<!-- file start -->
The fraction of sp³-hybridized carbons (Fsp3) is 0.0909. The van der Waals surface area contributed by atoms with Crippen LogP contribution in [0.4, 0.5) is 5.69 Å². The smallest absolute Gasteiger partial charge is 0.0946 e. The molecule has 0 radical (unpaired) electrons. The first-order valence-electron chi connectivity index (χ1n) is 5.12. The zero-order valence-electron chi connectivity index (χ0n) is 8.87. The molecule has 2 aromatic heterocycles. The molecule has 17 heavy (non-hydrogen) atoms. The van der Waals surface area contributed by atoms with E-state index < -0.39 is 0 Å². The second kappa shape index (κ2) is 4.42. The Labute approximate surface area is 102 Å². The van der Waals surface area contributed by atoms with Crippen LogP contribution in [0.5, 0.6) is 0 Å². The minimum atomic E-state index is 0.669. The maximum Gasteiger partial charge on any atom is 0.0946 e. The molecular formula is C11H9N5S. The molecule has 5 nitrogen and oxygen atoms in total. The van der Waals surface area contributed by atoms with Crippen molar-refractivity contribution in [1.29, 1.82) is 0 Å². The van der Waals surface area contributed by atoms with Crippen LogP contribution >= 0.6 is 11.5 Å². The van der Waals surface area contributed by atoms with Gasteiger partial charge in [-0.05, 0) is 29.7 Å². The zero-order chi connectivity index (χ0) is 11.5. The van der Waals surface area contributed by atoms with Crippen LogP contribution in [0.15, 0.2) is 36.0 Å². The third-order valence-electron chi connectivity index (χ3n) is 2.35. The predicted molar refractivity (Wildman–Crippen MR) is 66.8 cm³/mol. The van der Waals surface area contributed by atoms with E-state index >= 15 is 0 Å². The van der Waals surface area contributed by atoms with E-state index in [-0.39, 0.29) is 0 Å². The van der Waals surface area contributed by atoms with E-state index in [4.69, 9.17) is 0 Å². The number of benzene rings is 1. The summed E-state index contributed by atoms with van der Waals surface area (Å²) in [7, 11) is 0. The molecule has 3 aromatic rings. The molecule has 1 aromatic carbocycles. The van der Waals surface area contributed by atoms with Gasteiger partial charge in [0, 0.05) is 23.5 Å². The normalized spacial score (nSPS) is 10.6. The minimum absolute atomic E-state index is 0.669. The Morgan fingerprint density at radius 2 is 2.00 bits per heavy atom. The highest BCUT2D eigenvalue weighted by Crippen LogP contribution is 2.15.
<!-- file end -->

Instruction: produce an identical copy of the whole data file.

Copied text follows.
The fraction of sp³-hybridized carbons (Fsp3) is 0.0909. The van der Waals surface area contributed by atoms with Crippen LogP contribution in [0.4, 0.5) is 5.69 Å². The smallest absolute Gasteiger partial charge is 0.0946 e. The molecule has 0 radical (unpaired) electrons. The first-order valence-electron chi connectivity index (χ1n) is 5.12. The zero-order valence-electron chi connectivity index (χ0n) is 8.87. The molecule has 2 aromatic heterocycles. The molecule has 17 heavy (non-hydrogen) atoms. The van der Waals surface area contributed by atoms with E-state index < -0.39 is 0 Å². The second kappa shape index (κ2) is 4.42. The Labute approximate surface area is 102 Å². The van der Waals surface area contributed by atoms with Crippen LogP contribution in [0.5, 0.6) is 0 Å². The minimum atomic E-state index is 0.669. The maximum Gasteiger partial charge on any atom is 0.0946 e. The molecular formula is C11H9N5S. The molecule has 5 nitrogen and oxygen atoms in total. The van der Waals surface area contributed by atoms with Crippen molar-refractivity contribution in [1.29, 1.82) is 0 Å². The van der Waals surface area contributed by atoms with Crippen LogP contribution >= 0.6 is 11.5 Å². The van der Waals surface area contributed by atoms with Gasteiger partial charge in [-0.05, 0) is 29.7 Å². The zero-order chi connectivity index (χ0) is 11.5. The van der Waals surface area contributed by atoms with Crippen LogP contribution in [0.15, 0.2) is 36.0 Å². The third-order valence-electron chi connectivity index (χ3n) is 2.35. The predicted molar refractivity (Wildman–Crippen MR) is 66.8 cm³/mol. The van der Waals surface area contributed by atoms with E-state index >= 15 is 0 Å². The van der Waals surface area contributed by atoms with E-state index in [-0.39, 0.29) is 0 Å². The van der Waals surface area contributed by atoms with E-state index in [4.69, 9.17) is 0 Å². The number of benzene rings is 1. The summed E-state index contributed by atoms with van der Waals surface area (Å²) in [7, 11) is 0. The molecule has 3 aromatic rings. The molecule has 1 aromatic carbocycles. The van der Waals surface area contributed by atoms with Gasteiger partial charge in [0, 0.05) is 23.5 Å². The normalized spacial score (nSPS) is 10.6. The minimum absolute atomic E-state index is 0.669. The Morgan fingerprint density at radius 2 is 2.00 bits per heavy atom. The highest BCUT2D eigenvalue weighted by Crippen LogP contribution is 2.15.